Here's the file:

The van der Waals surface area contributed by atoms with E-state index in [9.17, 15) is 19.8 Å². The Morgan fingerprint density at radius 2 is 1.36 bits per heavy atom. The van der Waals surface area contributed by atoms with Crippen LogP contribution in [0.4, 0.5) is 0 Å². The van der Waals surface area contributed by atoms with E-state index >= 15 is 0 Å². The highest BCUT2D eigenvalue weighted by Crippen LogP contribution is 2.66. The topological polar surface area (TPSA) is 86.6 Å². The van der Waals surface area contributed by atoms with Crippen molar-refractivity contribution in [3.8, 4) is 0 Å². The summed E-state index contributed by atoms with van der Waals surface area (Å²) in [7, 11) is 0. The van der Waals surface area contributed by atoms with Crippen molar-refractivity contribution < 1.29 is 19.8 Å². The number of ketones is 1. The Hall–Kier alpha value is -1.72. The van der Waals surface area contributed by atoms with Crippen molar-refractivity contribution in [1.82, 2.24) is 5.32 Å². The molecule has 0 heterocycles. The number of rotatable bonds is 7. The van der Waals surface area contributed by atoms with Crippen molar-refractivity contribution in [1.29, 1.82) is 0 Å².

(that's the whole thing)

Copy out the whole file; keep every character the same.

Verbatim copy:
The van der Waals surface area contributed by atoms with E-state index in [9.17, 15) is 19.8 Å². The Morgan fingerprint density at radius 2 is 1.36 bits per heavy atom. The van der Waals surface area contributed by atoms with Crippen LogP contribution in [0.4, 0.5) is 0 Å². The van der Waals surface area contributed by atoms with E-state index >= 15 is 0 Å². The highest BCUT2D eigenvalue weighted by Crippen LogP contribution is 2.66. The topological polar surface area (TPSA) is 86.6 Å². The van der Waals surface area contributed by atoms with Crippen molar-refractivity contribution in [3.8, 4) is 0 Å². The summed E-state index contributed by atoms with van der Waals surface area (Å²) in [7, 11) is 0. The van der Waals surface area contributed by atoms with Crippen molar-refractivity contribution < 1.29 is 19.8 Å². The number of ketones is 1. The Hall–Kier alpha value is -1.72. The van der Waals surface area contributed by atoms with Crippen molar-refractivity contribution in [1.82, 2.24) is 5.32 Å². The molecule has 0 heterocycles. The number of rotatable bonds is 7. The van der Waals surface area contributed by atoms with Crippen molar-refractivity contribution in [1.29, 1.82) is 0 Å².